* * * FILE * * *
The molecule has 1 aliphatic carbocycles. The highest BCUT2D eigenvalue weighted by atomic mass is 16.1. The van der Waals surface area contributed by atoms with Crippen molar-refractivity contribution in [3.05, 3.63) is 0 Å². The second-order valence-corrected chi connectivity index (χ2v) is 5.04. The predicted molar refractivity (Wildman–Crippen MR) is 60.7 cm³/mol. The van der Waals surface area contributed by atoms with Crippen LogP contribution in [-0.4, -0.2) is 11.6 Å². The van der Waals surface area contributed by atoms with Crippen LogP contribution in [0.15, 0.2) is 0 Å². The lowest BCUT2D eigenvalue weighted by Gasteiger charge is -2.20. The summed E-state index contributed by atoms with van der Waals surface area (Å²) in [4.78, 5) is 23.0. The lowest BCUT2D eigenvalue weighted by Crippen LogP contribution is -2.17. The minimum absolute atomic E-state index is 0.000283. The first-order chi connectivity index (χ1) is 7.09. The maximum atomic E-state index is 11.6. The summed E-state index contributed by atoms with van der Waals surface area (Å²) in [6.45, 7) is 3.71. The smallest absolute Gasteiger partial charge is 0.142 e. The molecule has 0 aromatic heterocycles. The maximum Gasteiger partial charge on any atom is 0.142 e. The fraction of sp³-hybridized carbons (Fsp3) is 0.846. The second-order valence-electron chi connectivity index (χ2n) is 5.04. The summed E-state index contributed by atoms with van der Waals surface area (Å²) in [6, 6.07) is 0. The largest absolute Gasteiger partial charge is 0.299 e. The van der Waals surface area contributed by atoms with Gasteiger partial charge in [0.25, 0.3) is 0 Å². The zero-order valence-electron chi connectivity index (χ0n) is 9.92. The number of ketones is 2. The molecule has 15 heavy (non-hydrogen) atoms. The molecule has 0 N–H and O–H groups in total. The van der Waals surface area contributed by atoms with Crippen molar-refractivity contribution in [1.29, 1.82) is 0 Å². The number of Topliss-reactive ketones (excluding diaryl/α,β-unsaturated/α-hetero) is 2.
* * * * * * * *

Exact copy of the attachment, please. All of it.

The molecule has 1 aliphatic carbocycles. The highest BCUT2D eigenvalue weighted by atomic mass is 16.1. The van der Waals surface area contributed by atoms with Crippen molar-refractivity contribution in [3.05, 3.63) is 0 Å². The second-order valence-corrected chi connectivity index (χ2v) is 5.04. The predicted molar refractivity (Wildman–Crippen MR) is 60.7 cm³/mol. The van der Waals surface area contributed by atoms with Crippen LogP contribution in [-0.4, -0.2) is 11.6 Å². The van der Waals surface area contributed by atoms with Crippen LogP contribution in [0.15, 0.2) is 0 Å². The lowest BCUT2D eigenvalue weighted by Gasteiger charge is -2.20. The summed E-state index contributed by atoms with van der Waals surface area (Å²) in [4.78, 5) is 23.0. The lowest BCUT2D eigenvalue weighted by Crippen LogP contribution is -2.17. The minimum absolute atomic E-state index is 0.000283. The first-order chi connectivity index (χ1) is 7.09. The maximum atomic E-state index is 11.6. The summed E-state index contributed by atoms with van der Waals surface area (Å²) in [6.45, 7) is 3.71. The smallest absolute Gasteiger partial charge is 0.142 e. The molecule has 0 aromatic heterocycles. The maximum Gasteiger partial charge on any atom is 0.142 e. The fraction of sp³-hybridized carbons (Fsp3) is 0.846. The second-order valence-electron chi connectivity index (χ2n) is 5.04. The summed E-state index contributed by atoms with van der Waals surface area (Å²) in [6, 6.07) is 0. The largest absolute Gasteiger partial charge is 0.299 e. The van der Waals surface area contributed by atoms with Gasteiger partial charge in [0.25, 0.3) is 0 Å². The zero-order valence-electron chi connectivity index (χ0n) is 9.92. The number of ketones is 2. The molecule has 15 heavy (non-hydrogen) atoms. The molecule has 0 N–H and O–H groups in total. The van der Waals surface area contributed by atoms with Crippen molar-refractivity contribution in [1.29, 1.82) is 0 Å². The number of Topliss-reactive ketones (excluding diaryl/α,β-unsaturated/α-hetero) is 2.